A lot of companies, including some that I have worked for, have tried to literally outsource innovation. The funny thing is not a single of them uses that term for this activity. It is couched in fancy jargon like incubation, accelerator, pushing ecosystem to the scene and other such terms, which are not really simple to comprehend. As you would have thought they are even more difficult to implement.
Why does innovation fail?
I can recount many failed internal innovation initiatives. The most recent one was failed ‘venture teams’. These teams are created with much fanfare. They are populated either with 2-3 members or entire structures, depending on the size, nature of business, and risk appetite. They are mandated to work ‘out of the system’, so that they are not constrained by organizational boundaries and structure. Often they have fancy names and create unique sub-cultures. This is by design and encouraged quite actively across most of the cases.
The venture team is kind of frayed between two different directions. In order to leverage existing capabilities of the organization, it needs to collaborate or at least have strong interfaces with supply chain and R&D. On the other side it wants to break from existing ‘thinking’ and ‘cost structures’, leading it to create new interfaces. Often some members in the teams still carry their day to day ‘whirlwind’ in addition to the venture team, particularly in early phases. This hedging of bets and mish-mash of culture typically slows down progress and often leads to attrition in the end and death by benign negligence.
The Accelerator model, however, has many variants, but the one catching on with Operating & Technology Companies is ‘White labelling’. In its most simple form, the logic works something like this: Entrepreneurs invest their funds, sweat and toil in creating prototypes or products, but the cash plunges at a rapid rate. Appointments with decision makers in larger organizations are few and far in between. The cause of death due to drying of working capital is very high in this area. A reasonable organization steps in and white-labels the services and offers a route to market given its sales force, existing customers, and brand strength. The concept is simple on paper but again the devil in the details is humongous. How is the joint IP protected by both parties? What about after sales service? Who takes the reputation risk if the product bombs nastily? How do the entrepreneurs work through the system in the large organization? These questions along with lack of a successful turnaround on a single project can certainly kill such an initiative.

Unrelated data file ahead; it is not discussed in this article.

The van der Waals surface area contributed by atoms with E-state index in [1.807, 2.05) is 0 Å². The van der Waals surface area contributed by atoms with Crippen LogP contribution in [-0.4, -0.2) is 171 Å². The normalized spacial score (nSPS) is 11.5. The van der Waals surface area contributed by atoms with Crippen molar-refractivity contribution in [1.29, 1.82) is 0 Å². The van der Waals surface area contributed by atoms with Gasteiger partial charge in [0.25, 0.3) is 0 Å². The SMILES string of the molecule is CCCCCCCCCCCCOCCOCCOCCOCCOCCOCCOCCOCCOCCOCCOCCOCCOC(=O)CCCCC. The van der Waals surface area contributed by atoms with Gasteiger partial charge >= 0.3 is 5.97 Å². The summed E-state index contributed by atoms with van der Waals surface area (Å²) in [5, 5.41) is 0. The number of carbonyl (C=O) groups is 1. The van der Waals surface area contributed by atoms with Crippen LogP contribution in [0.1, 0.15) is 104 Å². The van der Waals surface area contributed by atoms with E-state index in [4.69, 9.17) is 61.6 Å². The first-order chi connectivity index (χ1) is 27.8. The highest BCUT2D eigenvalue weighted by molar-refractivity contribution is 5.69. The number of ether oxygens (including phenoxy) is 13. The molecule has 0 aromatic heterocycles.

The Favourable Solution in Present Conditions
The latest buzzword in town seems to be Aquahire, where companies approach start-ups and pay the salaries of the founders. If things work out, they look at in-sourcing the innovation and commercializing the same. If they don’t, then the focus of the company is on the salary of the founders for the defined period. This practice may tip the scale in your favour, if followed in the long run. Deep down the line, I feel so; don’t you?
The incubation model can only be supported by companies that have deep pockets. The engagement of time, quantum of funding, associated risk of failure and scaling up risks are far higher than any of the other models. The nature of resources required to mentor and nurture such ventures are also specialists who are difficult to spot in the general work force. Whilst in this case early engagement and specific focus mitigates some of the interface risks, adoption into the parent organizations structure still remains a challenge.
Unravelling the Root Cause
Why then are so many CEO’s looking outward for innovation? Why aren’t R&D budgets being scaled up? Why aren’t the best breeds of professionals being set on the Innovation Challenge rather than those that can be spared? The answer probably lies in the fact that intuitively CEO’s understand that Innovation does not come easily to people, especially in large setups. Whilst difficult things such as changing the culture or employee engagement can be worked upon through tried and tested means like transparent communication, FOT (fair objective and transparent) processes, making the talent engine fire, etc., the Innovation Infrastructure waits to be identified.
One knows today that in order to spark innovation skunkworks, though Big Hairy Audacious Goals, Razor sharp focus, ownership at the top, etc., are useful, but still no one can predict outcomes with any degree of confidence.
Can Innovation be outsourced? What do you think? What are the challenges you face in spurring Innovation in your teams? Do write to us and share your views. We are keen to exchange ideas! Anything for the term Innovation, especially when it stands a chance of being outsourced!